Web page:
5 Alternative Sports to Help You Get Fit in 2019

The US Department of Health and Human Services recommends that adults spend at least 150
minutes a week on moderate exercise to stay in good health. However, the thought of a quick jog
around the park or competing against wannabe bodybuilders at the local gym can put people off
trying. If you are keen on getting your 150 minutes in and like to try all things new, we have put
together five alternative sports you can try to kick off 2019’s New Year’s resolution of getting fit.

Wave Boarding:

Wave boarding, funnily enough, needs no waves! It is a type of skateboard that makes you feel as
though you are surfing or snowboarding as it only has two wheels. Originally invented as an extreme
sport, this activity has gained the attention of adults and children alike. It also has the potential to
provide a full body workout, as you need to be able to balance well to get moving. Your abs, glutes,
and legs will start to feel more toned once you get to grips with this up and coming sport. You just
need a caster board, a helmet, comfortable clothes, and some elbow and knee pads to get started.

Figure Skating:

The Winter Olympics inspire a lot of people to get out onto the ice rink, but why not take it one step
further and learn to figure skate? All you need for this sport is some good quality skates such as
these Riedell figure skates and a bit of time to practice getting your balance right. Contact your local
ice rink and ask whether they have a basic skills program where there will be an experienced skater
to help you get started. This sport will improve your flexibility, and with the focus on moving your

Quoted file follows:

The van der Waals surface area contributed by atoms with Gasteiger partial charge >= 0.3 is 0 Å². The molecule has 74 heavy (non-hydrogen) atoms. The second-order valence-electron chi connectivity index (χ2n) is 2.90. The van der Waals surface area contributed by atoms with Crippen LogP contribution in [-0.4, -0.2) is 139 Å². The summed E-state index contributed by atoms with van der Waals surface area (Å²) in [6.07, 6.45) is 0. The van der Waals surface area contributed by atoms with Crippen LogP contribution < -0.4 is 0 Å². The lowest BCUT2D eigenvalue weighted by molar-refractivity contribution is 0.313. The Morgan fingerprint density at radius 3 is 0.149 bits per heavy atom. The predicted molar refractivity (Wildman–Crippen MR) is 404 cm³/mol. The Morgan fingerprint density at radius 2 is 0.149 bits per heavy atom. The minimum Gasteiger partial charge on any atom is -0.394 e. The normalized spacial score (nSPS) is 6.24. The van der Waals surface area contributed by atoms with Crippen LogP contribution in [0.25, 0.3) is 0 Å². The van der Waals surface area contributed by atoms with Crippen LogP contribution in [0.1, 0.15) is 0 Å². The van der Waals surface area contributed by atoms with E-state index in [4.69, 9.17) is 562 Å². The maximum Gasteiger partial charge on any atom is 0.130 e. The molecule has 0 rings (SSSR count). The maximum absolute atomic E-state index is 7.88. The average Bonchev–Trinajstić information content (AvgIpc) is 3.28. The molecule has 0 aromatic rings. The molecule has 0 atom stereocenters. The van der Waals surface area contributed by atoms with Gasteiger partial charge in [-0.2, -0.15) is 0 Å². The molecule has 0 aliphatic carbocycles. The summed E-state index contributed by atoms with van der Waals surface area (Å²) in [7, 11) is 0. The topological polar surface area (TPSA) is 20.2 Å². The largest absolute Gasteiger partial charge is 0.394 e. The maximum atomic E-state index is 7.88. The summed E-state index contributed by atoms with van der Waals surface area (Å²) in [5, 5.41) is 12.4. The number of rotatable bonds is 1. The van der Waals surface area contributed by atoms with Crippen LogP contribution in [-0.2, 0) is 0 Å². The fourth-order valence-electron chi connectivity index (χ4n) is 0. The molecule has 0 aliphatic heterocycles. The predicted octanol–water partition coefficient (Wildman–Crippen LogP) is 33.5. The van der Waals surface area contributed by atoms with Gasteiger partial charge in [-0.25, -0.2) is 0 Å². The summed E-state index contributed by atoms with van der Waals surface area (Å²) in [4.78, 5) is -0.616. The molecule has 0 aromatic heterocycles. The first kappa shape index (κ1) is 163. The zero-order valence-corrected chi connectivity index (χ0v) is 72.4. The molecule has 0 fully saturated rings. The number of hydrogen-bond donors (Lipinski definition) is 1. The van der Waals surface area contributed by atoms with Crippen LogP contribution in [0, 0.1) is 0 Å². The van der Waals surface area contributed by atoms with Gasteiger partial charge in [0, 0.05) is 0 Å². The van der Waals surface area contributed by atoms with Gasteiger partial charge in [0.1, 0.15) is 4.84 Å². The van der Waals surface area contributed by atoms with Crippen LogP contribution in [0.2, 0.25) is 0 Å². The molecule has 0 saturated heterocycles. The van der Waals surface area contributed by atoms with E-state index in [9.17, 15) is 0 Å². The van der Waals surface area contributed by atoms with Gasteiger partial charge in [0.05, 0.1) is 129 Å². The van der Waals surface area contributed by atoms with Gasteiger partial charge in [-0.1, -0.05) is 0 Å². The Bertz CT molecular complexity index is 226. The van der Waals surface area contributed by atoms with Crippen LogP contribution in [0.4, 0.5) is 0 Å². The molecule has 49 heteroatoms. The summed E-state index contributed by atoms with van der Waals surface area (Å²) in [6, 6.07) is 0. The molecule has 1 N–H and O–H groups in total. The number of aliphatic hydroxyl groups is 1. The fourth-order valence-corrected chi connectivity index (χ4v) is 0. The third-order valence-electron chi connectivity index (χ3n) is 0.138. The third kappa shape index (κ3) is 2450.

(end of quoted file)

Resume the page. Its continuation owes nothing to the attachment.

lower body, you will start to build leg muscle.


Yes, you have read it correctly; Quidditch is fast becoming a popular sport that has its own premier
league. It is a mixture between catch-me, rugby, and volleyball, but you must run with a broomstick
between your legs. The broomsticks are simply bits of PVC piping with safety caps on the ends and
the ball is a deflated volleyball known as a ‘quaffle’. This fun but intense sport counts as a great
cardio workout.

Bike Polo:

Bike polo may sound like a relatively new sport but it has actually been around since 1891. To get
started, you will need a few more enthusiastic players with bikes, some croquet mallets, a hockey
ball, and a couple of goal posts. The aim of the game is to score without falling off your bike. Just
make sure you are wearing head safety gear, as this game can get quite extreme. It will also provide
a full body workout.


Instead of a quick sprint around the block, why not try your hand at freerunning? Freerunning helps
you to work on your upper body strength as well as your overall fitness level and basically involves
getting from one point to another in the most creative way you can think of. All you need to get
started is an outdoor space with lots of obstacles.
Why not give one of these sports a try? You never know, you may find a hobby for life!